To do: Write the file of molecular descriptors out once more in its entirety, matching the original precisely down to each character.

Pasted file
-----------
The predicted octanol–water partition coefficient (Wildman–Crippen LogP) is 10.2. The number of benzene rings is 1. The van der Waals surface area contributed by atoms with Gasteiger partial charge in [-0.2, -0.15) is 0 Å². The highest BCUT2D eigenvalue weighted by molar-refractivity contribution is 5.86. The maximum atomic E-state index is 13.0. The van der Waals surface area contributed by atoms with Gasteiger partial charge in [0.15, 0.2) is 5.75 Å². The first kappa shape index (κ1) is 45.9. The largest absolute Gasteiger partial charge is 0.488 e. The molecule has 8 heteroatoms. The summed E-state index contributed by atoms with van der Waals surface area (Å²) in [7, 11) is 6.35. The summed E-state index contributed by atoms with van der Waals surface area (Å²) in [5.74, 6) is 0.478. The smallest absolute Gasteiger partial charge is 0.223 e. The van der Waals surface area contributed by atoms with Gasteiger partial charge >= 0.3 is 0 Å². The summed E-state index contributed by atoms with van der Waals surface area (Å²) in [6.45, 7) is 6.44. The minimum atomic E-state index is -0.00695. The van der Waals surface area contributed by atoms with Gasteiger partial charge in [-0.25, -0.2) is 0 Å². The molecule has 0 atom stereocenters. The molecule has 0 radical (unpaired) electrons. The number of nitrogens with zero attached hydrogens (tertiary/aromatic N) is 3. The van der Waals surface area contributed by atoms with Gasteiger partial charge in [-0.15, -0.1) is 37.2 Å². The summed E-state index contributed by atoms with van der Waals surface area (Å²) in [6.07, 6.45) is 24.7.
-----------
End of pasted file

The predicted octanol–water partition coefficient (Wildman–Crippen LogP) is 10.2. The number of benzene rings is 1. The van der Waals surface area contributed by atoms with Gasteiger partial charge in [-0.2, -0.15) is 0 Å². The highest BCUT2D eigenvalue weighted by molar-refractivity contribution is 5.86. The maximum atomic E-state index is 13.0. The van der Waals surface area contributed by atoms with Gasteiger partial charge in [0.15, 0.2) is 5.75 Å². The first kappa shape index (κ1) is 45.9. The largest absolute Gasteiger partial charge is 0.488 e. The molecule has 8 heteroatoms. The summed E-state index contributed by atoms with van der Waals surface area (Å²) in [7, 11) is 6.35. The summed E-state index contributed by atoms with van der Waals surface area (Å²) in [5.74, 6) is 0.478. The smallest absolute Gasteiger partial charge is 0.223 e. The van der Waals surface area contributed by atoms with Gasteiger partial charge >= 0.3 is 0 Å². The summed E-state index contributed by atoms with van der Waals surface area (Å²) in [6.45, 7) is 6.44. The minimum atomic E-state index is -0.00695. The van der Waals surface area contributed by atoms with Gasteiger partial charge in [-0.25, -0.2) is 0 Å². The molecule has 0 atom stereocenters. The molecule has 0 radical (unpaired) electrons. The number of nitrogens with zero attached hydrogens (tertiary/aromatic N) is 3. The van der Waals surface area contributed by atoms with Gasteiger partial charge in [-0.15, -0.1) is 37.2 Å². The summed E-state index contributed by atoms with van der Waals surface area (Å²) in [6.07, 6.45) is 24.7.